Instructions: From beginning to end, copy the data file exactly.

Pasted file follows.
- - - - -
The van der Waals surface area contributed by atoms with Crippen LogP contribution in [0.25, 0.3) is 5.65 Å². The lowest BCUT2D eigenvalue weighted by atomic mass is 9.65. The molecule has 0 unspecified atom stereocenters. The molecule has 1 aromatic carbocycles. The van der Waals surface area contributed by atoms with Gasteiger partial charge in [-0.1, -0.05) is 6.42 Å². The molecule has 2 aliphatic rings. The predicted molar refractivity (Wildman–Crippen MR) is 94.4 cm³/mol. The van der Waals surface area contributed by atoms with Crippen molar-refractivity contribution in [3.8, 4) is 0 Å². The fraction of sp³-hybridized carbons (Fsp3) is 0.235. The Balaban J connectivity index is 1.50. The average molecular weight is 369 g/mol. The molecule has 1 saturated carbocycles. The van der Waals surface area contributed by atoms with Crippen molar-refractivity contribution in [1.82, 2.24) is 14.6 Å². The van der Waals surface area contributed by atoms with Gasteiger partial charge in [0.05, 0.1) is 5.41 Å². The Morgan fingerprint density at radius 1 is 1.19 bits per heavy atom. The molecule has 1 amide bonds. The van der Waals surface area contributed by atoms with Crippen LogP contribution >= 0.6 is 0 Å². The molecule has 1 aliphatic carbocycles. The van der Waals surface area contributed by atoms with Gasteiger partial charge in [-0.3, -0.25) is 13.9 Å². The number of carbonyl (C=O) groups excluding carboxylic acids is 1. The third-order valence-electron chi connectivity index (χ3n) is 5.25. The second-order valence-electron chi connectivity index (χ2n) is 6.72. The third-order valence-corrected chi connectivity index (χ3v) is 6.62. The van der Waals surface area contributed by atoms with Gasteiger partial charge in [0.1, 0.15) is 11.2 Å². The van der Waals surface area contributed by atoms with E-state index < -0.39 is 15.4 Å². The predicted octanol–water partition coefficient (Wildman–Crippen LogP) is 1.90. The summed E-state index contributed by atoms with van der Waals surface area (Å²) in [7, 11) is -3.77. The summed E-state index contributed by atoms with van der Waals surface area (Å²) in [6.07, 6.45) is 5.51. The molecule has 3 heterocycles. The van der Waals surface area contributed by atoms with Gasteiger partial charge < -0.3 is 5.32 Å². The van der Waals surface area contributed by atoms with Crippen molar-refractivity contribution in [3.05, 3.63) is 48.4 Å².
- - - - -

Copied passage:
The van der Waals surface area contributed by atoms with Crippen LogP contribution in [0.25, 0.3) is 5.65 Å². The lowest BCUT2D eigenvalue weighted by atomic mass is 9.65. The molecule has 0 unspecified atom stereocenters. The molecule has 1 aromatic carbocycles. The van der Waals surface area contributed by atoms with Gasteiger partial charge in [-0.1, -0.05) is 6.42 Å². The molecule has 2 aliphatic rings. The predicted molar refractivity (Wildman–Crippen MR) is 94.4 cm³/mol. The van der Waals surface area contributed by atoms with Crippen molar-refractivity contribution in [3.8, 4) is 0 Å². The fraction of sp³-hybridized carbons (Fsp3) is 0.235. The Balaban J connectivity index is 1.50. The average molecular weight is 369 g/mol. The molecule has 1 saturated carbocycles. The van der Waals surface area contributed by atoms with Crippen molar-refractivity contribution in [1.82, 2.24) is 14.6 Å². The van der Waals surface area contributed by atoms with Gasteiger partial charge in [0.05, 0.1) is 5.41 Å². The Morgan fingerprint density at radius 1 is 1.19 bits per heavy atom. The molecule has 1 amide bonds. The van der Waals surface area contributed by atoms with Crippen LogP contribution >= 0.6 is 0 Å². The molecule has 1 aliphatic carbocycles. The van der Waals surface area contributed by atoms with Gasteiger partial charge in [-0.3, -0.25) is 13.9 Å². The number of carbonyl (C=O) groups excluding carboxylic acids is 1. The third-order valence-electron chi connectivity index (χ3n) is 5.25. The second-order valence-electron chi connectivity index (χ2n) is 6.72. The third-order valence-corrected chi connectivity index (χ3v) is 6.62. The van der Waals surface area contributed by atoms with Gasteiger partial charge in [0.1, 0.15) is 11.2 Å². The van der Waals surface area contributed by atoms with E-state index < -0.39 is 15.4 Å². The predicted octanol–water partition coefficient (Wildman–Crippen LogP) is 1.90. The summed E-state index contributed by atoms with van der Waals surface area (Å²) in [7, 11) is -3.77. The summed E-state index contributed by atoms with van der Waals surface area (Å²) in [6.07, 6.45) is 5.51. The molecule has 3 heterocycles. The van der Waals surface area contributed by atoms with Gasteiger partial charge < -0.3 is 5.32 Å². The van der Waals surface area contributed by atoms with Crippen molar-refractivity contribution in [3.05, 3.63) is 48.4 Å².